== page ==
The Journal of Physical Chemistry Letters Letter
calculations of the most stable structures as a function of
relative concentration of the two constituents identifying the
so-called convex hull of lowest energy structures. For a given
MX2 compound, we extract the structure with the lowest
energy at this 1:2 composition of the M-X phase diagram from
the database. In most cases a compound with the 1:2
composition exists as the most stable one. If that is not the
case we extract the two structures that linearly combine to give
the lowest energy of the convex energy hull at the 1:2
composition. We note that all structures are reoptimized and
energies are calculated with the approach we use here. The
fourth column, ΔHhull, shows our calculated heat of formation
with respect to the convex hull. If two structures are used to
obtain the energy of the hull, ΔHhull, then it is indicated with an
asterisk on the number. For comparison, the experimental heats
of formation for the most stable compounds are shown in the
third column when available in the OQMD database. As can be
seen, the calculated heats of formation are in good agreement
with the experimental data with a RMS deviation of only 0.09
eV. The fourth column shows the difference between columns
1 and 2, that is, how much the energy of the 2D material is
above (or below) the energy at the convex hull. The seventh
column in Table 3 shows the heat of formation of the 2H (1T)
class of structure with respect to the 1T (2H) class of structures
ΔH2H/1T (ΔH1T/2H). We find that the energy difference
between the catalytically active candidate and its analogue in
the other structure is usually not very large. As previously
mentioned HER-active materials like MoS2 and WS2 in the 1T
phase have a degree of metastability as high as 0.3 eV/atom
with respect to the 2H phase and lie above the hull by ∼0.3 eV/
atom; nevertheless, they have been synthesized and stabilized
under ambient conditions.10 Surprisingly, none of the other
HER-active materials differ from their corresponding 2D
analogue in energy by >0.3 eV/atom. Therefore, in the list of
proposed HER materials, if the material can be synthesized and
stabilized in one of the two phases, then it is highly likely that it
can be synthesized and stabilized in the other phase as well.
Some of the compounds like PdS2 and PdTe2, which have
been found to be HER-active in the current work, have also
been suggested to exist in monolayer form by Lebègue al.40 As
can be seen from Table 3a,b, PdS2 and PdTe2 lie above the hull
by ∼0.35 eV. Therefore, we choose a threshold of 0.4 eV for
ΔHhull for stability of compounds. The given criteria narrows
the list of the candidates, specifically OsS2, ReO2, OsSe2, ScO2,
and RuO2 in the 2H class of candidates and OsO2 in the 1T
class of candidates do not fulfill this criteria. The names of these
compounds are italicized in Table 3a,b. A few monolayers in
Table 3a,b have lower energy than the energy of the convex
hull. One of the reasons for this behavior might be the existence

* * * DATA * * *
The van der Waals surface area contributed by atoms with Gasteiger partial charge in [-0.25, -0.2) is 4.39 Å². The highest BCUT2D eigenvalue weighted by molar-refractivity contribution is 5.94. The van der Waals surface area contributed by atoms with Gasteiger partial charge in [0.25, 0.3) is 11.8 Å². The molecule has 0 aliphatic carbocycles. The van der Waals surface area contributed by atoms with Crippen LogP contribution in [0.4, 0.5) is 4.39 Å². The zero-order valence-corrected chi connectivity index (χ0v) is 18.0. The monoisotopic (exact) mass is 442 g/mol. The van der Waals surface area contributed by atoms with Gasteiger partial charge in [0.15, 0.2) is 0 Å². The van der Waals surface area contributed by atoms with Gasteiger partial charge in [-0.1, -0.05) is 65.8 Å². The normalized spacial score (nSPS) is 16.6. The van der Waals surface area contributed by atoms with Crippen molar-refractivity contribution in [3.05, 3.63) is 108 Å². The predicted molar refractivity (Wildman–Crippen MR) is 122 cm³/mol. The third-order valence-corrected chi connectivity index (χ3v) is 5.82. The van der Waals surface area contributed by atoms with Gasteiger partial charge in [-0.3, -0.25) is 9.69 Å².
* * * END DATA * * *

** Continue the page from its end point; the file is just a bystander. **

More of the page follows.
of other more stable bulk structures than the ones considered
in the OQMD database, for example, structures obtained by
stacking the 2D layers.
Additionally, we also compare our findings of 2D materials
for HER with the recent study by Lebègue et al.40 that is based
on predicting the existence of 2D materials from experimental
bulk structures. The exiguous overlap between our results and
the ones by Lebègue al. arises from the fact that our
conclusions are based on thermodynamic arguments obtained
with ab initio calculations, whereas the work of Lebègue al.
relies more on heuristic arguments of the ability of cleaving a
bulk along a direction of weak bonding. The compounds of the
MX2 class proposed in their work are all present in our work,
thus supporting our approach. A few compounds in Table 3a,b
are written in bold. We select them based on the work by
Lebègue et al.40 by looking for “yes” in the column VI in Table
3a,b because it is highly likely that they can be synthesized and
stabilized with minimal effort.
In the current study, we suggest several 2D materials in the
2H and 1T structures as potential candidates for the hydrogen
evolution reaction. The activity of the basal plane in all of the
discovered candidates will provide a much larger number of
active sites as compared with 2D materials like 2H MoS2, where
only edges are active. Our analysis is using the calculated
adsorption free energy as a well-established descriptor for
hydrogen evolution. We furthermore investigate the stability of
the compounds in some detail by comparing heats of formation
of both competing layered phases and bulk structures. Recent
experimental stabilization of different layered phases seem to
indicate that fairly large metastability of several tenths of an eV/
atom can be overcome by appropriate synthesis routes, making
it likely that many of the suggested compounds could be
experimentally synthesized. It has recently been demonstrated
that the MoS2 and WS2 in the 1T phase can evolve hydrogen,
and these systems also appear in our screening, but other
identified systems should according to the calculations provide
higher activity. The calculations therefore invite further
investigation of some of the best candidates suggested here.
■ ASSOCIATED CONTENT
*S Supporting Information
Lattice constants and adsorption energy of hydrogen are
provided in the tables. This material is available free of charge
via the Internet at http://pubs.acs.org.
■ AUTHOR INFORMATION
The authors declare no competing financial interest.
We acknowledge CASE (Catalysis for Sustainable Energy)
initiative of the Danish Ministry of Science for funding the
project. The Center for Nanostructured Graphene is sponsored
by the Danish National Research Foundation, Project
DNRF58. We thank Jens K. Nørskov and Charlie Tsai from
SUNCAT (Stanford University) for helpful discussions.
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